Close this search box.

The Ultimate Guide to User-Generated Content in Learning

User-generated content laptop

Learning professionals are used to being asked to do more with less. You’re often saddled with tighter budgets, unrealistic deadlines and a shortage of resources. But what if you had access to a legion of passionate content creators? 

This is the role that user-generated content can play in your training toolkit. 

User-generated content is the lifeblood of platforms like Instagram, Facebook, TikTok and Reddit. It’s the reason why Wikipedia has been so successful. It’s time for corporate learning and development to sit up and take notice. 

By harnessing your team’s knowledge you can reduce your costs, increase the reach of your training programme and fuel better results. You’ll also create more authentic learning experiences that empower and engage your learners. What’s not to love?

As Malcolm Gladwell notes in The Tipping Point, ‘when people are overloaded with information… they turn to people they respect, admire and trust’. As we’ll soon see, these trusted voices aren’t brands or organisational leaders. They’re our peers and co-workers. 

In this article, we’ll explore the role of user-generated content in learning, share some examples and explore the benefits and challenges. Ready? Then let’s unleash your learners’ potential!

What is User-Generated Content (UGC)?

If you’ve ever shared a snap of your new outfit on Instagram, interacted with a business on LinkedIn or reviewed a product on YouTube, then you’ve (wittingly or unwittingly) produced user-generated content (UGC).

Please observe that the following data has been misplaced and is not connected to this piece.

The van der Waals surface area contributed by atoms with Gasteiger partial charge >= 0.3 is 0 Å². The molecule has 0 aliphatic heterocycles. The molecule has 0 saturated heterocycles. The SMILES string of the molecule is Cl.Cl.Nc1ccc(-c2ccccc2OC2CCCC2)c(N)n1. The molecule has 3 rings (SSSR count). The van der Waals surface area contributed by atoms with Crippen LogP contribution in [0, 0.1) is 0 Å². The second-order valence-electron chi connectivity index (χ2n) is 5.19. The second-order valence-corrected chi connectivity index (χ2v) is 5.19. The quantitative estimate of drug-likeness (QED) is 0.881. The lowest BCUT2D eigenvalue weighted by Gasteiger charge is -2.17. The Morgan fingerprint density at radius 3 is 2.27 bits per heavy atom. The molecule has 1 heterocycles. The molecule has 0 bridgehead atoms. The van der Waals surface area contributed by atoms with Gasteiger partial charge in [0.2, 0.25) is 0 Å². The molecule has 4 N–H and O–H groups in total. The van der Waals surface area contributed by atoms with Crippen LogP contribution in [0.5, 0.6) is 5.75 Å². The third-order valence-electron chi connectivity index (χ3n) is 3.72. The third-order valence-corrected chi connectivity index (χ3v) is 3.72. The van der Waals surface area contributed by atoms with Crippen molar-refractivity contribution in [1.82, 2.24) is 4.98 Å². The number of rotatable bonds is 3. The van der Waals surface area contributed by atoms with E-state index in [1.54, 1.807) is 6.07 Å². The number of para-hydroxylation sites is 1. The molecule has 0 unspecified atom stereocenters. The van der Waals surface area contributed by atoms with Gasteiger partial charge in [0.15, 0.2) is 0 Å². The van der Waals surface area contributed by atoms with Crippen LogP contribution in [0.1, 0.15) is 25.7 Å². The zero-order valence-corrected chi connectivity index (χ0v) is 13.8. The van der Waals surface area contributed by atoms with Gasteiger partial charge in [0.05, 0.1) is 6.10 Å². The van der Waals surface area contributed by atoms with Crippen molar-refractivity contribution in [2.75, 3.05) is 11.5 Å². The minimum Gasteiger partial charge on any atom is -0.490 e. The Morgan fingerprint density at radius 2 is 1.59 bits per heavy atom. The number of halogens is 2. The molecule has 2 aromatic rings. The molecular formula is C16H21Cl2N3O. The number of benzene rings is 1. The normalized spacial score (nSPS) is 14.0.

User-generated content is original and brand-specific content that is not created by the brand itself. It’s created by individuals and consumers and published through social media or other channels. 

In other words, it’s the users who are in control. They generate the content without any corporate governance or oversight. How freeing!

User-generated content comes in a variety of shapes and sizes. This can include social posts, images, videos, reviews or even a reference in a podcast. It can also come from a variety of sources, including your customers, advocates and employees. 

As it happens, it can also originate from your learners. That brings us neatly onto our next topic.

What is Learner-Generated Content?

Learner-generated content is user-generated content that has been created for use in your training initiatives. This content is created voluntarily by the learner and is not commissioned, edited or directed in any way.

Traditionally, the majority of your training content is produced by subject matter experts, training managers and instructional designers. But there’s no reason why that has to be the case. Learner-generated content flips this expectation on its head.

User-generated content example

You have a treasure trove of knowledge hidden within your learner community. All you need to do is unlock it. As is often the case with social learning, letting go of control might just set you free.

Remember, the goal isn’t to replace your formal training programme with user-generated content. This content will supplement your existing assets helping to extend your reach, control your budget and improve your impact.

That said, if your user-generated content is good enough, you may well want to add it to your formal training curriculum. 

The Power of Authenticity

90% of consumers say they’ll only support ‘authentic’ brands. 

Well, what’s more authentic than user-generated content? It’s based on meaningful experiences, genuine opinions and real voices. It’s also unfiltered and unvarnished — it gives it to us ‘as it is’. This, in turn, encourages us to sit up and listen.

As this happens, oxytocin is released in our brain. This neurotransmitter plays an important role in many human behaviours, including building trust. 

Our level of trust varies depending on our relationship with the individual in question. According to the Edelman Trust Barometer, we trust our coworkers above journalists, our neighbours and even our boss. In fact, the only people we trust more are scientists.

Edelman Trust Index Graph

At the same time, we have started to place less trust in institutions and government leaders. What’s more, according to the Gustavson Brand Trust study, our faith in brands is declining. User-generated content gives us something to believe in again.